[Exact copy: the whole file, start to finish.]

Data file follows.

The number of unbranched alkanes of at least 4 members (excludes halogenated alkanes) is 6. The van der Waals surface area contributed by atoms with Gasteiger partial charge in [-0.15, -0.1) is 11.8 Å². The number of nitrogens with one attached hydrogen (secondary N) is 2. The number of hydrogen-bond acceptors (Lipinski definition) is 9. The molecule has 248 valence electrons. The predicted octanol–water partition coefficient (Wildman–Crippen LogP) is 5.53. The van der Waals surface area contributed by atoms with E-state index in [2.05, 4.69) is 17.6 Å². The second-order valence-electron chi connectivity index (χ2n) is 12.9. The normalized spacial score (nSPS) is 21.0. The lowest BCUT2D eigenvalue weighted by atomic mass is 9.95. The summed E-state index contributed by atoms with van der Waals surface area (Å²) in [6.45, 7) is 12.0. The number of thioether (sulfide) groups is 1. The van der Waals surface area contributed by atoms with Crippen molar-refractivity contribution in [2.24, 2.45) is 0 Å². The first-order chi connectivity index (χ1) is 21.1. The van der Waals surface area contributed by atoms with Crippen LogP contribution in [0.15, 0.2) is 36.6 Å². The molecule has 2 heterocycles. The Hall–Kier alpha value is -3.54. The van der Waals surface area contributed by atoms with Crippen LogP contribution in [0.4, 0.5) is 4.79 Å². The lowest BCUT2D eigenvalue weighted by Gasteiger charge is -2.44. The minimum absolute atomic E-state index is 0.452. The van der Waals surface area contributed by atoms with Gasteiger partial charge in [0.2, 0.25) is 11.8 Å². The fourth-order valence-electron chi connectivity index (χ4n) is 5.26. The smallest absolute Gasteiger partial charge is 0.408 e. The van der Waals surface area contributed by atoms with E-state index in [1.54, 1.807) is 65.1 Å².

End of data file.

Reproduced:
The number of unbranched alkanes of at least 4 members (excludes halogenated alkanes) is 6. The van der Waals surface area contributed by atoms with Gasteiger partial charge in [-0.15, -0.1) is 11.8 Å². The number of nitrogens with one attached hydrogen (secondary N) is 2. The number of hydrogen-bond acceptors (Lipinski definition) is 9. The molecule has 248 valence electrons. The predicted octanol–water partition coefficient (Wildman–Crippen LogP) is 5.53. The van der Waals surface area contributed by atoms with E-state index in [2.05, 4.69) is 17.6 Å². The second-order valence-electron chi connectivity index (χ2n) is 12.9. The normalized spacial score (nSPS) is 21.0. The lowest BCUT2D eigenvalue weighted by atomic mass is 9.95. The summed E-state index contributed by atoms with van der Waals surface area (Å²) in [6.45, 7) is 12.0. The number of thioether (sulfide) groups is 1. The van der Waals surface area contributed by atoms with Crippen molar-refractivity contribution in [2.24, 2.45) is 0 Å². The first-order chi connectivity index (χ1) is 21.1. The van der Waals surface area contributed by atoms with Crippen LogP contribution in [0.15, 0.2) is 36.6 Å². The molecule has 2 heterocycles. The Hall–Kier alpha value is -3.54. The van der Waals surface area contributed by atoms with Crippen LogP contribution in [0.4, 0.5) is 4.79 Å². The lowest BCUT2D eigenvalue weighted by Gasteiger charge is -2.44. The minimum absolute atomic E-state index is 0.452. The van der Waals surface area contributed by atoms with Gasteiger partial charge in [0.2, 0.25) is 11.8 Å². The fourth-order valence-electron chi connectivity index (χ4n) is 5.26. The smallest absolute Gasteiger partial charge is 0.408 e. The van der Waals surface area contributed by atoms with E-state index in [1.54, 1.807) is 65.1 Å².